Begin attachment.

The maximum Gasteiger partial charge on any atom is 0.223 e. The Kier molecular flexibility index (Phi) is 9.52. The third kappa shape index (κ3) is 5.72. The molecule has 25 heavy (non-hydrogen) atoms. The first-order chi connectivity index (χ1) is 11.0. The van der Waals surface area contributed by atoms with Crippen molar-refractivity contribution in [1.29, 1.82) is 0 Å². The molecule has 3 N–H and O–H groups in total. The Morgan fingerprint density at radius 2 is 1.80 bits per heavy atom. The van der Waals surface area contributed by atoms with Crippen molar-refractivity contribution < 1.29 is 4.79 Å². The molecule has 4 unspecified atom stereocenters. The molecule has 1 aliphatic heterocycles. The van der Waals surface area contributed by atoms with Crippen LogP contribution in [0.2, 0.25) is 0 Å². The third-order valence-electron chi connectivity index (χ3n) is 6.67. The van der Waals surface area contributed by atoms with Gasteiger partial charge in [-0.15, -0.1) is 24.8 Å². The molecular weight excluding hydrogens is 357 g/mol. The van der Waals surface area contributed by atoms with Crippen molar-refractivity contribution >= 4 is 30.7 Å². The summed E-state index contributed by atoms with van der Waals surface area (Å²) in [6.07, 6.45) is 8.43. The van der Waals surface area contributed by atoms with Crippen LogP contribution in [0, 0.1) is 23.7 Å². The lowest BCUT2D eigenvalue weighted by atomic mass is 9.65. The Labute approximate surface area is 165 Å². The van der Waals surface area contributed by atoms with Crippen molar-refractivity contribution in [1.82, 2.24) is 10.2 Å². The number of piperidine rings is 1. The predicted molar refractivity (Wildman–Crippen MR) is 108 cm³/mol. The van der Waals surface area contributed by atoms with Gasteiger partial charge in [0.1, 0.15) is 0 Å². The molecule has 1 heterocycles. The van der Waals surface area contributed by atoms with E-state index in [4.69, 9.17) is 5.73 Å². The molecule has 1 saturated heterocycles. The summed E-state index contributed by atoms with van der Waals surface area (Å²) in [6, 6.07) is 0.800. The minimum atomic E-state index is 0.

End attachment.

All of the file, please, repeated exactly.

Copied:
The maximum Gasteiger partial charge on any atom is 0.223 e. The Kier molecular flexibility index (Phi) is 9.52. The third kappa shape index (κ3) is 5.72. The molecule has 25 heavy (non-hydrogen) atoms. The first-order chi connectivity index (χ1) is 11.0. The van der Waals surface area contributed by atoms with Crippen molar-refractivity contribution in [1.29, 1.82) is 0 Å². The molecule has 3 N–H and O–H groups in total. The Morgan fingerprint density at radius 2 is 1.80 bits per heavy atom. The van der Waals surface area contributed by atoms with Crippen molar-refractivity contribution < 1.29 is 4.79 Å². The molecule has 4 unspecified atom stereocenters. The molecule has 1 aliphatic heterocycles. The van der Waals surface area contributed by atoms with Crippen LogP contribution in [0.2, 0.25) is 0 Å². The third-order valence-electron chi connectivity index (χ3n) is 6.67. The van der Waals surface area contributed by atoms with Gasteiger partial charge in [-0.15, -0.1) is 24.8 Å². The molecular weight excluding hydrogens is 357 g/mol. The van der Waals surface area contributed by atoms with Crippen molar-refractivity contribution >= 4 is 30.7 Å². The summed E-state index contributed by atoms with van der Waals surface area (Å²) in [6.07, 6.45) is 8.43. The van der Waals surface area contributed by atoms with Crippen LogP contribution in [0, 0.1) is 23.7 Å². The lowest BCUT2D eigenvalue weighted by atomic mass is 9.65. The Labute approximate surface area is 165 Å². The van der Waals surface area contributed by atoms with Crippen molar-refractivity contribution in [1.82, 2.24) is 10.2 Å². The number of piperidine rings is 1. The predicted molar refractivity (Wildman–Crippen MR) is 108 cm³/mol. The van der Waals surface area contributed by atoms with Gasteiger partial charge in [0.1, 0.15) is 0 Å². The molecule has 1 heterocycles. The van der Waals surface area contributed by atoms with E-state index in [4.69, 9.17) is 5.73 Å². The molecule has 1 saturated heterocycles. The summed E-state index contributed by atoms with van der Waals surface area (Å²) in [6, 6.07) is 0.800. The minimum atomic E-state index is 0.